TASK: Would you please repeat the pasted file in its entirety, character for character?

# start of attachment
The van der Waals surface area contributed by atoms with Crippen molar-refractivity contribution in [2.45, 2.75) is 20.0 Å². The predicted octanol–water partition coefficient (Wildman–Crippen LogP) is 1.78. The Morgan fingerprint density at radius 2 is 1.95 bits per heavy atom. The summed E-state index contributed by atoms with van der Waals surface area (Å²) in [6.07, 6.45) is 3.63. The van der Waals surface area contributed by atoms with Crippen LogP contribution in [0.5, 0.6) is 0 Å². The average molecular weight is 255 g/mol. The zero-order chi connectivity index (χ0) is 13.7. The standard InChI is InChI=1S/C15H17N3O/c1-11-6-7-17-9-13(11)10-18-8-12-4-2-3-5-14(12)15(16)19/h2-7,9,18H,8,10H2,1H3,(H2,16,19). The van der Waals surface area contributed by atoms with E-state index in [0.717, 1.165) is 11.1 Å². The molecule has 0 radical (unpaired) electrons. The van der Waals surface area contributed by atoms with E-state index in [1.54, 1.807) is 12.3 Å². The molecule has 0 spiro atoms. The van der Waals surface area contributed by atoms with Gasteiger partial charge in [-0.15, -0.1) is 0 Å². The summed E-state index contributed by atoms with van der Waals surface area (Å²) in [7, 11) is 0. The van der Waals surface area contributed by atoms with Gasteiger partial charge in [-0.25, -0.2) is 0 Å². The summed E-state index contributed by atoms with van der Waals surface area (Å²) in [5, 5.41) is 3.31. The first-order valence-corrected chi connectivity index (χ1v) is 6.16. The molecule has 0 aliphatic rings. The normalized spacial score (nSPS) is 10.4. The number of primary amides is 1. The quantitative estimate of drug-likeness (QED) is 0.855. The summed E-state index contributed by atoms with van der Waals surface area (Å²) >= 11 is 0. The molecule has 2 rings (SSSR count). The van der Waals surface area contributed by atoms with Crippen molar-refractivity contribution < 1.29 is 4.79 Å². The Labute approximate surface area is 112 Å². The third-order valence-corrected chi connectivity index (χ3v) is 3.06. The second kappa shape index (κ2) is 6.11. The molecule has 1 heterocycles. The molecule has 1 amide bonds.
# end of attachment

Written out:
The van der Waals surface area contributed by atoms with Crippen molar-refractivity contribution in [2.45, 2.75) is 20.0 Å². The predicted octanol–water partition coefficient (Wildman–Crippen LogP) is 1.78. The Morgan fingerprint density at radius 2 is 1.95 bits per heavy atom. The summed E-state index contributed by atoms with van der Waals surface area (Å²) in [6.07, 6.45) is 3.63. The van der Waals surface area contributed by atoms with Crippen LogP contribution in [0.5, 0.6) is 0 Å². The average molecular weight is 255 g/mol. The zero-order chi connectivity index (χ0) is 13.7. The standard InChI is InChI=1S/C15H17N3O/c1-11-6-7-17-9-13(11)10-18-8-12-4-2-3-5-14(12)15(16)19/h2-7,9,18H,8,10H2,1H3,(H2,16,19). The van der Waals surface area contributed by atoms with E-state index in [0.717, 1.165) is 11.1 Å². The molecule has 0 radical (unpaired) electrons. The van der Waals surface area contributed by atoms with E-state index in [1.54, 1.807) is 12.3 Å². The molecule has 0 spiro atoms. The van der Waals surface area contributed by atoms with Gasteiger partial charge in [-0.15, -0.1) is 0 Å². The summed E-state index contributed by atoms with van der Waals surface area (Å²) in [7, 11) is 0. The van der Waals surface area contributed by atoms with Gasteiger partial charge in [-0.25, -0.2) is 0 Å². The summed E-state index contributed by atoms with van der Waals surface area (Å²) in [5, 5.41) is 3.31. The first-order valence-corrected chi connectivity index (χ1v) is 6.16. The molecule has 0 aliphatic rings. The normalized spacial score (nSPS) is 10.4. The number of primary amides is 1. The quantitative estimate of drug-likeness (QED) is 0.855. The summed E-state index contributed by atoms with van der Waals surface area (Å²) >= 11 is 0. The molecule has 2 rings (SSSR count). The van der Waals surface area contributed by atoms with Crippen molar-refractivity contribution < 1.29 is 4.79 Å². The Labute approximate surface area is 112 Å². The third-order valence-corrected chi connectivity index (χ3v) is 3.06. The second kappa shape index (κ2) is 6.11. The molecule has 1 heterocycles. The molecule has 1 amide bonds.